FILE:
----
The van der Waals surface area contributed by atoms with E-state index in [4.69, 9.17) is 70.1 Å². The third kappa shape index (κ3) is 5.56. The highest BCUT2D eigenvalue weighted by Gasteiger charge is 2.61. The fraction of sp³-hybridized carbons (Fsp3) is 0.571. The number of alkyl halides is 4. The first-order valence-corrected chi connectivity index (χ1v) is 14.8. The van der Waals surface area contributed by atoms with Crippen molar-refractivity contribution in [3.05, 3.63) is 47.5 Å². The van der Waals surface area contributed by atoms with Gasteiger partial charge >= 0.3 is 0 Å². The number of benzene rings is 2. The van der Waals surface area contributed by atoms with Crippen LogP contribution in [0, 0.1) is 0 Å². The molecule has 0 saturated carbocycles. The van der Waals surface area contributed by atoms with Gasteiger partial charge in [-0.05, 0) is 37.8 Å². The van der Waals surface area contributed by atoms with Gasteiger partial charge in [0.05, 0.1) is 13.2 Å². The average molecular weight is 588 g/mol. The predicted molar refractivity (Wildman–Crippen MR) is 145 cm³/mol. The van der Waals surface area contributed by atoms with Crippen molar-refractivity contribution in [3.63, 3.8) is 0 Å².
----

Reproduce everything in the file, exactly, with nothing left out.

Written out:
The van der Waals surface area contributed by atoms with E-state index in [4.69, 9.17) is 70.1 Å². The third kappa shape index (κ3) is 5.56. The highest BCUT2D eigenvalue weighted by Gasteiger charge is 2.61. The fraction of sp³-hybridized carbons (Fsp3) is 0.571. The number of alkyl halides is 4. The first-order valence-corrected chi connectivity index (χ1v) is 14.8. The van der Waals surface area contributed by atoms with Crippen molar-refractivity contribution in [3.05, 3.63) is 47.5 Å². The van der Waals surface area contributed by atoms with Gasteiger partial charge >= 0.3 is 0 Å². The number of benzene rings is 2. The van der Waals surface area contributed by atoms with Crippen LogP contribution in [0, 0.1) is 0 Å². The molecule has 0 saturated carbocycles. The van der Waals surface area contributed by atoms with Gasteiger partial charge in [-0.05, 0) is 37.8 Å². The van der Waals surface area contributed by atoms with Gasteiger partial charge in [0.05, 0.1) is 13.2 Å². The average molecular weight is 588 g/mol. The predicted molar refractivity (Wildman–Crippen MR) is 145 cm³/mol. The van der Waals surface area contributed by atoms with Crippen molar-refractivity contribution in [3.63, 3.8) is 0 Å².